I’m not even sure what I want from other people. That’s the worst part of all. I can’t seem to get a clear goal of what I’m looking for. I don’t need that many people in my life. I couldn’t handle it. And after my friend axing me out of his immediate social circle, I feel all the less equipped to take on more friendships. I have one friendship in the real world right now. If I can’t handle social experiences, should I even pursue them?
What is the way out of this mess in my life? What is the way out of this mess in Western culture that puts so little value in community and building others up? How do we fix these problems we face?
When I look at all the social and environmental problems, it boils down to these two things. How willing are we to face ourselves? And how willing are we to face the problem of the ever growing isolation and loneliness in our culture? These are the things we all talk about. These are the things we all complain about. These are the things that are causing social and environmental problems. But these are the things we all run from.
I’ve seen this in so many places. How will we ever start to walk the walk? Aren’t we tired of the endless discussions and the endless articles online telling us what is wrong? And only to find there is so little of us standing up and putting the solutions forward in the interactions we have with those around us?
It’s so hard for me to see this. When I look at everybody online and in the real world it always seems like their lives with others are fine. I see people finding partners, having kids, getting jobs, going out and having wonderful experiences. It’s hard for me to admit that there is a rising statistic of isolation, loneliness, suicide and mental health issues in Western culture. Is it all a facade? Are people really truly happy with their lives, or are we all just pretending because A) we don’t want to face ourselves, and B) it’s too much to figure out relationships because we haven’t even figured ourselves out?
It just seems the surface of life is a totally different story from the internal workings of life. But maybe I’m just not seeing straight. Maybe that is the Asperger’s part of me. Is the truth that we all struggle with this regardless of whether we have “dysfunctions” or not? Are people without Asperger’s just better at faking it? I’m at a loss…
I have been reading lately that it is very difficult to be in a relationship with a person that has Asperger’s. While I cannot speak for all persons, obviously, I can speak for myself to which I feel many people could agree. Although I will agree that there are certain characteristics about myself that are so vastly different from others that they cannot comprehend what I am going through or why I am behaving a particular way at a particular time, I could say the same for others as well.
I have read copious amounts of material on dysfunctional people, families, addiction, disorders, deviance, rebellion, and countless other subjects in the field of psychology and psychiatry.
Nobody can disagree, except the extremely dysfunctional, that we are all effed up.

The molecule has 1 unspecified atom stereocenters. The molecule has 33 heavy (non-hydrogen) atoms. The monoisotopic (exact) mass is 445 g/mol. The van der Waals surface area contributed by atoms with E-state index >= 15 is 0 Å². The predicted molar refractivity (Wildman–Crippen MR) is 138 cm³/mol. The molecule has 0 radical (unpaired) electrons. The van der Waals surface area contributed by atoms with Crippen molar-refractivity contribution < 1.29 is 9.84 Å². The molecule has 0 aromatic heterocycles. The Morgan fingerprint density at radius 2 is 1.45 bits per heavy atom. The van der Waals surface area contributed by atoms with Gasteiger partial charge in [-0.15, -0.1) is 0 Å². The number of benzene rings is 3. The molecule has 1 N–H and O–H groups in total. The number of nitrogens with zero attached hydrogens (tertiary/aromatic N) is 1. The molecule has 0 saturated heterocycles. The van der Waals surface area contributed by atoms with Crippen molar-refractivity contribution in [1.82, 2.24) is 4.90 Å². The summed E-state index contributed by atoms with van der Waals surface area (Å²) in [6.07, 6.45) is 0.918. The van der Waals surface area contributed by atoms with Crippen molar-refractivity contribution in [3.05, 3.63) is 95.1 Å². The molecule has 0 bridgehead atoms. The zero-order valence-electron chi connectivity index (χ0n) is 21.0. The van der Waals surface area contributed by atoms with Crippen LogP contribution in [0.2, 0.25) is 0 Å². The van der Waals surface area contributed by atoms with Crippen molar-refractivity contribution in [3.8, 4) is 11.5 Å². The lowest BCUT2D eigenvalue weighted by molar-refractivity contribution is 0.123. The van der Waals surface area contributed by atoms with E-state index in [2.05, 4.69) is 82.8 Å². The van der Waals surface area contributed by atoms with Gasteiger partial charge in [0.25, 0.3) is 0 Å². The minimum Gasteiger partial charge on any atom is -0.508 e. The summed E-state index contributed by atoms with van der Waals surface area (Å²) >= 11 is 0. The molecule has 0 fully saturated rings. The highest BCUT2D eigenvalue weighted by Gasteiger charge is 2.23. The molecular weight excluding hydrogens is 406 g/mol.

I watched two people on Facebook today. One was called the Neuro-typical (NT), the other has Asperger’s. Some could say I am biased because I have Asperger’s, but I will counter that by saying that Asperger’s does not make you emotionally immune to blunt truth and filter-less reactions. We all have emotions and we all feel pain. So in this sense, I was the objective observer.
I felt upset to find them going at it on Facebook like I was watching drama TV. The interesting thing was, the neuro-typical, who claimed to have so much experience because her husband and kids all have Asperger’s, was more out of control than the person with Asperger’s. She actually said, “Oh that’s a typical Asperger’s response!” She was quite irate. She was on a page designated towards people with Asperger’s, cramming it up with her resentment towards life. This is a typical human being now days. Effed up and pissed off. But we are all tigers waiting to pounce. We lie low with halos over our heads until that moment that makes us “explode.” Humans calling each other humans. As if!
I couldn’t play at that party.
I think general society needs to pretend we all have Asperger’s so we can level the playing field. It is no easier or harder to be in a relationship with a person who has Asperger’s than a person that doesn’t, unless,…. unless you decide to see it that way. What it all boils down to is having more compassion, patience, a desire to understand what the other is truly going through, and a strength to work it out together. Unfortunately the magnitude of pride has taken over people’s hearts. A person lives with one person that has Asperger’s and feels they know all the answers and has some sort of entitlement to treat others, less-than. That is as bad as feeling that if you know one woman or man, you know them all. Nothing could be further from the truth. I am becoming reluctant to tell people I have Asperger’s because their minds must immediately race to a slew of labels and images that aren’t even close to who I am. However, on the flip side, as there is always a flip side, the more people with Asperger’s that start acting like leaders, in spite of these labels, it will help others see we aren’t what they think we are. We aren’t even dysfunctional. We just struggle to fit into a society that has by majority called all the shots on what social situations should look like and how all people should act at one time or another. And that Asperger’s is even dysfunctional. Dysfunctional compared to what? The truth is, everybody is a little right, and a little wrong in their perspective. That’s an unsaid universal law that goes above and beyond what people want to admit in their social rules. What neuro-typicals need to see more clearly, is the Asperger’s perspective. Not from a textbook, or a list on a website, but from the people themselves.
Take it a step further. Everybody needs to hear each other’s perspective. We all have a voice. Everybody has a condition from which they came. We all still feel pain. But the communication has gone retrograde.